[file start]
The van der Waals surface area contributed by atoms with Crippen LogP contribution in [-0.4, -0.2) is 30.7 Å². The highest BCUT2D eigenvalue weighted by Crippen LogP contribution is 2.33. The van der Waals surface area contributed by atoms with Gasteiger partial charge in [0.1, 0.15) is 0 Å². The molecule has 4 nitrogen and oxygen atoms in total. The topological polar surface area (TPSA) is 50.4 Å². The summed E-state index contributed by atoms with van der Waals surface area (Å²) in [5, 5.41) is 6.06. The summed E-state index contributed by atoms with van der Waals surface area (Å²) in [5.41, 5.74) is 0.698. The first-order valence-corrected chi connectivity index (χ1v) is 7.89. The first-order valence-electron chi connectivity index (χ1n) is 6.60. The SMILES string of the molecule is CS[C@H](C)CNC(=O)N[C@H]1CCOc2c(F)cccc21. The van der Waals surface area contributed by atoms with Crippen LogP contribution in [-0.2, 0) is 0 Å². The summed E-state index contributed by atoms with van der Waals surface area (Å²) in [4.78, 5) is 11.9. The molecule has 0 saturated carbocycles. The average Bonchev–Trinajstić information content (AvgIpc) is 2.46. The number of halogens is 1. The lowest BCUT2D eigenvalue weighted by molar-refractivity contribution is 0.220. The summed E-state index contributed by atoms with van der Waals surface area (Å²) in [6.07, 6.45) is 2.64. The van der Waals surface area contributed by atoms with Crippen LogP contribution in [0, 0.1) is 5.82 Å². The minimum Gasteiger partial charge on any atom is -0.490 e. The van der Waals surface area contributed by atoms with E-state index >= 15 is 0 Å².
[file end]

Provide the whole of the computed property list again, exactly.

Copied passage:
The van der Waals surface area contributed by atoms with Crippen LogP contribution in [-0.4, -0.2) is 30.7 Å². The highest BCUT2D eigenvalue weighted by Crippen LogP contribution is 2.33. The van der Waals surface area contributed by atoms with Gasteiger partial charge in [0.1, 0.15) is 0 Å². The molecule has 4 nitrogen and oxygen atoms in total. The topological polar surface area (TPSA) is 50.4 Å². The summed E-state index contributed by atoms with van der Waals surface area (Å²) in [5, 5.41) is 6.06. The summed E-state index contributed by atoms with van der Waals surface area (Å²) in [5.41, 5.74) is 0.698. The first-order valence-corrected chi connectivity index (χ1v) is 7.89. The first-order valence-electron chi connectivity index (χ1n) is 6.60. The SMILES string of the molecule is CS[C@H](C)CNC(=O)N[C@H]1CCOc2c(F)cccc21. The van der Waals surface area contributed by atoms with Crippen LogP contribution in [-0.2, 0) is 0 Å². The summed E-state index contributed by atoms with van der Waals surface area (Å²) in [4.78, 5) is 11.9. The molecule has 0 saturated carbocycles. The average Bonchev–Trinajstić information content (AvgIpc) is 2.46. The number of halogens is 1. The lowest BCUT2D eigenvalue weighted by molar-refractivity contribution is 0.220. The summed E-state index contributed by atoms with van der Waals surface area (Å²) in [6.07, 6.45) is 2.64. The van der Waals surface area contributed by atoms with Crippen LogP contribution in [0, 0.1) is 5.82 Å². The minimum Gasteiger partial charge on any atom is -0.490 e. The van der Waals surface area contributed by atoms with E-state index >= 15 is 0 Å².